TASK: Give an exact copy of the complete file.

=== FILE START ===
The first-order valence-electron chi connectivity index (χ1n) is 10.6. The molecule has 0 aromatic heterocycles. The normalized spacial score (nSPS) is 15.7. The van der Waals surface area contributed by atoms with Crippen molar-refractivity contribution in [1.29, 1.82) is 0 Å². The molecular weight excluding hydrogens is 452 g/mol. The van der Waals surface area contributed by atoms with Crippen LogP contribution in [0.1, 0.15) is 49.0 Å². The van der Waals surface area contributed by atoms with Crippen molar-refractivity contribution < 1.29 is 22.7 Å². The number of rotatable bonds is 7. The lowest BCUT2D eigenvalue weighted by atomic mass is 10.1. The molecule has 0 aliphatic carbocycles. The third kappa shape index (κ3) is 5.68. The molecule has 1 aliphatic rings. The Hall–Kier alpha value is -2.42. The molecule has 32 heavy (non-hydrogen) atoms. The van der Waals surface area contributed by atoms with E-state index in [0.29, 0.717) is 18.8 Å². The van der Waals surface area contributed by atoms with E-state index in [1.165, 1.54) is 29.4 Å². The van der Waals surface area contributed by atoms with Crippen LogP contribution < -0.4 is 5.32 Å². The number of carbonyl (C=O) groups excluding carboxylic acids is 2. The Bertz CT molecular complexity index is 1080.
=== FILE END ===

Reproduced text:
The first-order valence-electron chi connectivity index (χ1n) is 10.6. The molecule has 0 aromatic heterocycles. The normalized spacial score (nSPS) is 15.7. The van der Waals surface area contributed by atoms with Crippen molar-refractivity contribution in [1.29, 1.82) is 0 Å². The molecular weight excluding hydrogens is 452 g/mol. The van der Waals surface area contributed by atoms with Crippen LogP contribution in [0.1, 0.15) is 49.0 Å². The van der Waals surface area contributed by atoms with Crippen molar-refractivity contribution < 1.29 is 22.7 Å². The number of rotatable bonds is 7. The lowest BCUT2D eigenvalue weighted by atomic mass is 10.1. The molecule has 0 aliphatic carbocycles. The third kappa shape index (κ3) is 5.68. The molecule has 1 aliphatic rings. The Hall–Kier alpha value is -2.42. The molecule has 32 heavy (non-hydrogen) atoms. The van der Waals surface area contributed by atoms with E-state index in [0.29, 0.717) is 18.8 Å². The van der Waals surface area contributed by atoms with E-state index in [1.165, 1.54) is 29.4 Å². The van der Waals surface area contributed by atoms with Crippen LogP contribution < -0.4 is 5.32 Å². The number of carbonyl (C=O) groups excluding carboxylic acids is 2. The Bertz CT molecular complexity index is 1080.